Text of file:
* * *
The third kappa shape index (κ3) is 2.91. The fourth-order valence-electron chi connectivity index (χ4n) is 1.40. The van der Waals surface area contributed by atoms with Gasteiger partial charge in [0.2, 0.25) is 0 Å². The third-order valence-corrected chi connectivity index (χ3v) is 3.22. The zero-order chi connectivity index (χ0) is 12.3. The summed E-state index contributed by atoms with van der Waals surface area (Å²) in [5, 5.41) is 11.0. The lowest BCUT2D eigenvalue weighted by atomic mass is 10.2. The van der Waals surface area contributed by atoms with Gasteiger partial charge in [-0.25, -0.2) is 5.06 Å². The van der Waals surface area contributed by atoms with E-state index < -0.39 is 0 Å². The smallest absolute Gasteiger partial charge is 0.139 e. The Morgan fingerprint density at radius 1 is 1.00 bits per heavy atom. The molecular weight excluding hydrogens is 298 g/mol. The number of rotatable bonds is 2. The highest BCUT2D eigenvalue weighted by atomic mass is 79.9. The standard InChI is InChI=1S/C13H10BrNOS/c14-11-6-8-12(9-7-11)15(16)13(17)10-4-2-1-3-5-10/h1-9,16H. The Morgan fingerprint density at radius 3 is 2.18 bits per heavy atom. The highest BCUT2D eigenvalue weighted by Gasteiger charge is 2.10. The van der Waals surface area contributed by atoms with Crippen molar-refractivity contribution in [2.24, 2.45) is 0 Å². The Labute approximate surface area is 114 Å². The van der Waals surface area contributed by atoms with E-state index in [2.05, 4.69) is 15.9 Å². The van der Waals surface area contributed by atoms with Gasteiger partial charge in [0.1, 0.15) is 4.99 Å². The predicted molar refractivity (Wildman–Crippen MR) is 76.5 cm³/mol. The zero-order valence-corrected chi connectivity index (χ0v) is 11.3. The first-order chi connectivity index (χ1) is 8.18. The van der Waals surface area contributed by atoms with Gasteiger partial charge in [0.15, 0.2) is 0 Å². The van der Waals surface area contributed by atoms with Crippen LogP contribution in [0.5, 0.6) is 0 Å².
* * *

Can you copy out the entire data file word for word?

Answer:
The third kappa shape index (κ3) is 2.91. The fourth-order valence-electron chi connectivity index (χ4n) is 1.40. The van der Waals surface area contributed by atoms with Gasteiger partial charge in [0.2, 0.25) is 0 Å². The third-order valence-corrected chi connectivity index (χ3v) is 3.22. The zero-order chi connectivity index (χ0) is 12.3. The summed E-state index contributed by atoms with van der Waals surface area (Å²) in [5, 5.41) is 11.0. The lowest BCUT2D eigenvalue weighted by atomic mass is 10.2. The van der Waals surface area contributed by atoms with Gasteiger partial charge in [-0.25, -0.2) is 5.06 Å². The van der Waals surface area contributed by atoms with E-state index < -0.39 is 0 Å². The smallest absolute Gasteiger partial charge is 0.139 e. The Morgan fingerprint density at radius 1 is 1.00 bits per heavy atom. The molecular weight excluding hydrogens is 298 g/mol. The number of rotatable bonds is 2. The highest BCUT2D eigenvalue weighted by atomic mass is 79.9. The standard InChI is InChI=1S/C13H10BrNOS/c14-11-6-8-12(9-7-11)15(16)13(17)10-4-2-1-3-5-10/h1-9,16H. The Morgan fingerprint density at radius 3 is 2.18 bits per heavy atom. The highest BCUT2D eigenvalue weighted by Gasteiger charge is 2.10. The van der Waals surface area contributed by atoms with Crippen molar-refractivity contribution in [2.24, 2.45) is 0 Å². The Labute approximate surface area is 114 Å². The van der Waals surface area contributed by atoms with E-state index in [2.05, 4.69) is 15.9 Å². The van der Waals surface area contributed by atoms with Gasteiger partial charge in [0.1, 0.15) is 4.99 Å². The predicted molar refractivity (Wildman–Crippen MR) is 76.5 cm³/mol. The zero-order valence-corrected chi connectivity index (χ0v) is 11.3. The first-order chi connectivity index (χ1) is 8.18. The van der Waals surface area contributed by atoms with Gasteiger partial charge in [0.15, 0.2) is 0 Å². The van der Waals surface area contributed by atoms with Crippen LogP contribution in [0.5, 0.6) is 0 Å².